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How we voted this year should become the permanent new norm for California
Irene True gets ready to hand out an "I Voted" sticker at the Manteca Transit Center that served as one of four voter service centers in Manteca that were open from Saturday through Tuesday for the election

There were 105,221 votes cast in San Joaquin County left to be counted as of 9 p.m. Friday night 73 hours after polling places closed.

You should be perfectly fine with that.

It is a sign that the system is working.

What some may interpret it as a vote tabulation gone bad is the exact opposite. It is a sign that the San Joaquin County Registrar of Voters Melinda Dubroff is doing her job. Each vote cast needs the signature and address confirmed. It is a process that can be done much quicker with in-person voting. It is a laborious and painstaking process with mail-in ballots.

To be honest I was more than a bit leery of the decision by Gov. Gavin Newsom to have every registered voter receive a mail-in ballot due to the COVID-19 pandemic. I wasn’t too sure it would go smooth.

I should have known better. In the past 46 years I’ve been involved in reporting on the outcome of more than 92 elections. Computer snafus and antiquated equipment that need to be replaced aside, there has not been an occasion where an elections official hasn’t stepped up.

As for mail-in voting, California was a pioneer decades ago in allowing people to apply to “vote absentee” as it was once called for reasons beyond being out of town or severely ill on Election Day. Since 2012 more than half of the ballots cast in California elections have been by mail or via drop-off boxes.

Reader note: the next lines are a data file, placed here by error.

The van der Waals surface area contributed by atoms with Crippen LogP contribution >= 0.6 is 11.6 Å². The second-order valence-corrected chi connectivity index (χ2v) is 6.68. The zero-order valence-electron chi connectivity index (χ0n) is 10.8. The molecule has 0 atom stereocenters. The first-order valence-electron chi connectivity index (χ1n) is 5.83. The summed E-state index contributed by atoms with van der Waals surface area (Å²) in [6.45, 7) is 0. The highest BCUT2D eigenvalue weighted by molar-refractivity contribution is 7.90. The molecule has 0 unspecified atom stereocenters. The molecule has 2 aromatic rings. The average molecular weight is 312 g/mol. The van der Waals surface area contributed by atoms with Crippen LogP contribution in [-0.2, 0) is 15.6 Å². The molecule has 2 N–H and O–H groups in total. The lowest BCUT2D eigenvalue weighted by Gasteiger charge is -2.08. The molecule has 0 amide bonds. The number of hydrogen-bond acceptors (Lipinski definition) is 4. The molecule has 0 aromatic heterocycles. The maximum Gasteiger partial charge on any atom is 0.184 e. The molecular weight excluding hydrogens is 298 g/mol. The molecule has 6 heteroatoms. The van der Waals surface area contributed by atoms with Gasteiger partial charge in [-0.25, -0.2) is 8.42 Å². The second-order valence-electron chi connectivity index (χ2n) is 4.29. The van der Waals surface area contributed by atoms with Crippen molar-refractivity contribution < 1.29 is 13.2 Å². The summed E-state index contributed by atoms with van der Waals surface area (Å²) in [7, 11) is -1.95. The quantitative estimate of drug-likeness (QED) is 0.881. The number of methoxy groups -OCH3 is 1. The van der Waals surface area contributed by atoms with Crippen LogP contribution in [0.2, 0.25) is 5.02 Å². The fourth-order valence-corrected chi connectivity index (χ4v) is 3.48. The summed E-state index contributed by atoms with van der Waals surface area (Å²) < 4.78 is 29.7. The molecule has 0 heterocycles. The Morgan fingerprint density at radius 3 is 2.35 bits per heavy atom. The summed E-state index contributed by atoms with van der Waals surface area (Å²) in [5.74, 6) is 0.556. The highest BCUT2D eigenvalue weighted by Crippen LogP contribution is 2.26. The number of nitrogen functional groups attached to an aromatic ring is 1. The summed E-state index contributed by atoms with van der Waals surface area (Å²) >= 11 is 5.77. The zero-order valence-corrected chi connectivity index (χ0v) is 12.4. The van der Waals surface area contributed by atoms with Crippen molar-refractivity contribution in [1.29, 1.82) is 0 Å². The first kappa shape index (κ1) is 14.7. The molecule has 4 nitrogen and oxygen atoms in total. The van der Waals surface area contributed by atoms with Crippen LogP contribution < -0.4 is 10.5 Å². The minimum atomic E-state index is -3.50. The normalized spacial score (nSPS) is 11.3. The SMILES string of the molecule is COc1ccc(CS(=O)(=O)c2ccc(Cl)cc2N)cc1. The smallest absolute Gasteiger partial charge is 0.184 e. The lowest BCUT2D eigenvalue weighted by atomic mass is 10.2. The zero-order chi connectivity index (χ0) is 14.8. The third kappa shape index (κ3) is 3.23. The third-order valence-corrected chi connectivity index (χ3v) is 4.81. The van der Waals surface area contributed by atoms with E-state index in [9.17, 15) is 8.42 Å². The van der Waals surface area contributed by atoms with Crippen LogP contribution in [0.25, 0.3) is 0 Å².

A lot of the people that dropped by polling places I’ve been assigned over the years have done so to simply to drop-off ballots.

Fifteen counties — including Los Angeles, Fresno, and Orange — have already been sending mail-in ballots to all of their registered voters since 2016 under the Voters Choice Act. Then there are three counties — Alpine, Sierra, and Plumas — that conduct elections exclusively by mail.

I have never missed an election and I’ve never voted by mail. I continued that streak this election by taking advantage of one of four voting service centers in Manteca. The one I used was at the Manteca Transit Center.

The fact I already had a ballot meant the process of verifying who I am went as quick as they could scan the numeric code using an electronic device.

More than a few people I know who steadfast believe they need to vote in person liked the idea they had four days to drop by any one of the voter service centers to do so.

There were a lot of rumblings before the election about how sending ballots out to all voters would somehow favor Democrats based on data that a higher percentage voted in that manner. The operating theory was based on the assumption the Democrats would pick up more people registered as Democrats to send in ballots who might otherwise have not voted.